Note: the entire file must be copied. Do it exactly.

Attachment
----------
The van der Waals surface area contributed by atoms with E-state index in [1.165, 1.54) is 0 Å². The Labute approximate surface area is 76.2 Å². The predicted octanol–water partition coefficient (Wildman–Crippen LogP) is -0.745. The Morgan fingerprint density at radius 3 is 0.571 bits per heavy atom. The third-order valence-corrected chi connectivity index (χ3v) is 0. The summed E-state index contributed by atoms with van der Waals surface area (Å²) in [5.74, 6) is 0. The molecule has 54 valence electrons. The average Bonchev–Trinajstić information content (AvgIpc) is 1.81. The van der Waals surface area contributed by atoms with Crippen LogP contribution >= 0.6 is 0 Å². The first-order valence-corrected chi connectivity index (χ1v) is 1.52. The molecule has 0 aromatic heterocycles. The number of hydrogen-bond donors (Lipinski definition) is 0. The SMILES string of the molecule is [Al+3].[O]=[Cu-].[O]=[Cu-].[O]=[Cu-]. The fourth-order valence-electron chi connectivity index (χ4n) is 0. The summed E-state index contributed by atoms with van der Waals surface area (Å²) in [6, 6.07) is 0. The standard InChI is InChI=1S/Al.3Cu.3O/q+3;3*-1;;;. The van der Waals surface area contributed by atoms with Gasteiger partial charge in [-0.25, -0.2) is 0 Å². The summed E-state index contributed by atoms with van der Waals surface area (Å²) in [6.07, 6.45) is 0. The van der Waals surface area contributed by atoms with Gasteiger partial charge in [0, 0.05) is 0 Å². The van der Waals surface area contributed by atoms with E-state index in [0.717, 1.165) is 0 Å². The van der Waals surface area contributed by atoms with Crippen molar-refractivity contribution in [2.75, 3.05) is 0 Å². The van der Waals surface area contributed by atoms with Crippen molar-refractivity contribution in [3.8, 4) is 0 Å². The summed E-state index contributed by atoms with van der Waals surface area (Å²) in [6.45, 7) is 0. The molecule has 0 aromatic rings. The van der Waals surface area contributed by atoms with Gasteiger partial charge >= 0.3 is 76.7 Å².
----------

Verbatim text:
The van der Waals surface area contributed by atoms with E-state index in [1.165, 1.54) is 0 Å². The Labute approximate surface area is 76.2 Å². The predicted octanol–water partition coefficient (Wildman–Crippen LogP) is -0.745. The Morgan fingerprint density at radius 3 is 0.571 bits per heavy atom. The third-order valence-corrected chi connectivity index (χ3v) is 0. The summed E-state index contributed by atoms with van der Waals surface area (Å²) in [5.74, 6) is 0. The molecule has 54 valence electrons. The average Bonchev–Trinajstić information content (AvgIpc) is 1.81. The van der Waals surface area contributed by atoms with Crippen LogP contribution >= 0.6 is 0 Å². The first-order valence-corrected chi connectivity index (χ1v) is 1.52. The molecule has 0 aromatic heterocycles. The number of hydrogen-bond donors (Lipinski definition) is 0. The SMILES string of the molecule is [Al+3].[O]=[Cu-].[O]=[Cu-].[O]=[Cu-]. The fourth-order valence-electron chi connectivity index (χ4n) is 0. The summed E-state index contributed by atoms with van der Waals surface area (Å²) in [6, 6.07) is 0. The standard InChI is InChI=1S/Al.3Cu.3O/q+3;3*-1;;;. The van der Waals surface area contributed by atoms with Gasteiger partial charge in [-0.25, -0.2) is 0 Å². The summed E-state index contributed by atoms with van der Waals surface area (Å²) in [6.07, 6.45) is 0. The van der Waals surface area contributed by atoms with Gasteiger partial charge in [0, 0.05) is 0 Å². The van der Waals surface area contributed by atoms with E-state index in [0.717, 1.165) is 0 Å². The van der Waals surface area contributed by atoms with Crippen molar-refractivity contribution in [2.75, 3.05) is 0 Å². The van der Waals surface area contributed by atoms with Crippen molar-refractivity contribution in [3.8, 4) is 0 Å². The summed E-state index contributed by atoms with van der Waals surface area (Å²) in [6.45, 7) is 0. The molecule has 0 aromatic rings. The van der Waals surface area contributed by atoms with Gasteiger partial charge >= 0.3 is 76.7 Å².